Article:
Last month, I had the immense good fortune of attending the Great Plains Theatre Conference in Omaha, Nebraska. For the duration of the conference, I did nothing but watch, listen to, think about, talk about, make, and be inspired by plays. It was a tremendous gift from which I am certain to keep learning. To those playwrights who read my blog, let me say this: do not fail to apply, and if you’re accepted, do not fail to attend.
While I was in Omaha, I saw, read, or heard readings of the following plays:
- THE EGG PLAY, Candice Benge
- TOILET TIME WITH ELIZA BENT, Eliza Bent
- ALLIGATOR, Hilary Bettis
- BLISS (OR EMILY POST IS DEAD), Jami Brandli
- TALES OF THE LOST FORMICANS, Constance Congdon
- MICKEY & SAGE, Sara Farrington
- THE CROWD YOU’RE IN WITH, Rebecca Gilman
- AT THE VANISHING POINT, Naomi Iizuka
- ON THE 8’S, Stacey Isom
- FALLBEIL, Liz Maestri
- MATCH, Jennifer Maisel
- BLACK SHEEP GOSPEL, Katie May
- CONK AND BONE, Joe Musso
- RASKOL, Kira Obolensky
- JOE CORSO RE-ENTERS FROM THE WINGS, Todd Olson
- NUREYEV’S EYES, David Rush
- THE BUTCHER, Gwydion Suilebhan (yes, that’s me)
- MUAZZEZ, Mac Wellman
- THE GIN DIALOGUES, Kit Williamson
- HERETICS, Richard Zinober
That’s twenty different plays, all jammed into about seven days. (I’m also leaving out a few shorter pieces.) One or two were a touch shorter than full-length scripts, and one or two I had to duck out of early… but any way you slice it, that’s a lot of storytelling. At the Humana Festival every year, by contrast, I see about eight plays in a weekend, which always feels like a lot. That’s a slightly faster pace over a shorter amount of time, but the attention span race is about stamina and duration, if you ask me, not speed.
The amazing thing about the list above is that I actually SKIPPED several plays I was scheduled to see, mostly from sheer theater-going burnout, but also to attend rehearsals for my own reading. If I’d attended everything I could have possibly attended, the total number would be closer to 25 or 26… or roughly 3.5 plays a day. *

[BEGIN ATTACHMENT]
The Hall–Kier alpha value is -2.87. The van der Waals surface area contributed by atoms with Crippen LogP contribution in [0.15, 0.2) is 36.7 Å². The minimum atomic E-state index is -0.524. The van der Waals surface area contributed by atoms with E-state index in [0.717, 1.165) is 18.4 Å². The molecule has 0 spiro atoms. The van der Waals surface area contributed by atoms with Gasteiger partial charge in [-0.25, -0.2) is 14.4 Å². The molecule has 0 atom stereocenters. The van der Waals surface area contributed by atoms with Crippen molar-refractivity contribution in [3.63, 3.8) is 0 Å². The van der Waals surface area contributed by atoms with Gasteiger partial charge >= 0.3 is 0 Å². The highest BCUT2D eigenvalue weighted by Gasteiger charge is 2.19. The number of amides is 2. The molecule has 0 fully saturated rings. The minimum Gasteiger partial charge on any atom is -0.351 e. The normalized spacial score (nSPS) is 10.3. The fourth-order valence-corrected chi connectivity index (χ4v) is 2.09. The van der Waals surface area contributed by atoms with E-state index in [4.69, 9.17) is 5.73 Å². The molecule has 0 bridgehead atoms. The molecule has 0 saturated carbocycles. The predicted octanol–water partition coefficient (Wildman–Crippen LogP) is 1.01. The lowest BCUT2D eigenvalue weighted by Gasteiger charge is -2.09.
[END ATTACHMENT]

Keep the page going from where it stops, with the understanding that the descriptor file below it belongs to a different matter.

So, let me ask you something: when was the last time you watched two different plays in a single day? I do it a few times a year, as I’m sure several of my readers might, and I always find it akin to eating a really rich meal (particularly if the plays are of high quality). I’m full afterward, and though of course I’ll be hungry again in 24 hours or so, I can feel how much story I’ve consumed. It’s not always comfortable.
Do you know how much less comfortable that feeling is after four plays in the same day? And three the day before? With three more ahead of you the day after? A lot less comfortable. Your brain begins to lose the ability to judge how long a given story has been unfolding. Is this a five-act play, you begin to ask yourself, or have I just been sitting in theaters since 9:30 am? You start applauding inwardly when whomever is giving the curtain speech announces that the story you’re about to experience will be told in a mere 70 minutes. You become rather tremendously aware of a forthcoming ten-minute intermission… and that’s for the plays you like.
We live in a short attention span world. We all know this; it’s no longer surprising. In the kingdom of the distracted, however, we who make theater are generally kings (and queens). We have attention span super-powers, relatively speaking, and we exercise them all the time by going to the theater.
But seeing so many plays in such a short time? Three a day, roughly? It was like running an ultra-marathon. The level of difficulty may have been increased somewhat by the fact that when we weren’t watching plays, we were generally either rehearsing them, holding panel discussions about them, attending playwriting workshops, and just plain chatting about the plays we’d just seen or were about to walk into. There was no escaping the theater, period. The experience was demanding.
And yet… I highly recommend it. I feel proud, perhaps more so than I should, for having survived (is that the right word?) the experience. I feel as if theatrical storytelling is now deeper in my bones than it has been in some time. I have the general sense not of over-indulgence, as I might have after a three-show weekend in New York, but of having attended a kind of boot camp. It made me strong. It enriched me. And if I could find a way to do it again once a year, I sure as hell would.
* To those of you whose plays aren’t on the list above: please know that I have great regret for not having seen them… and I look forward to reading those you’ve promised to send, if I haven’t already!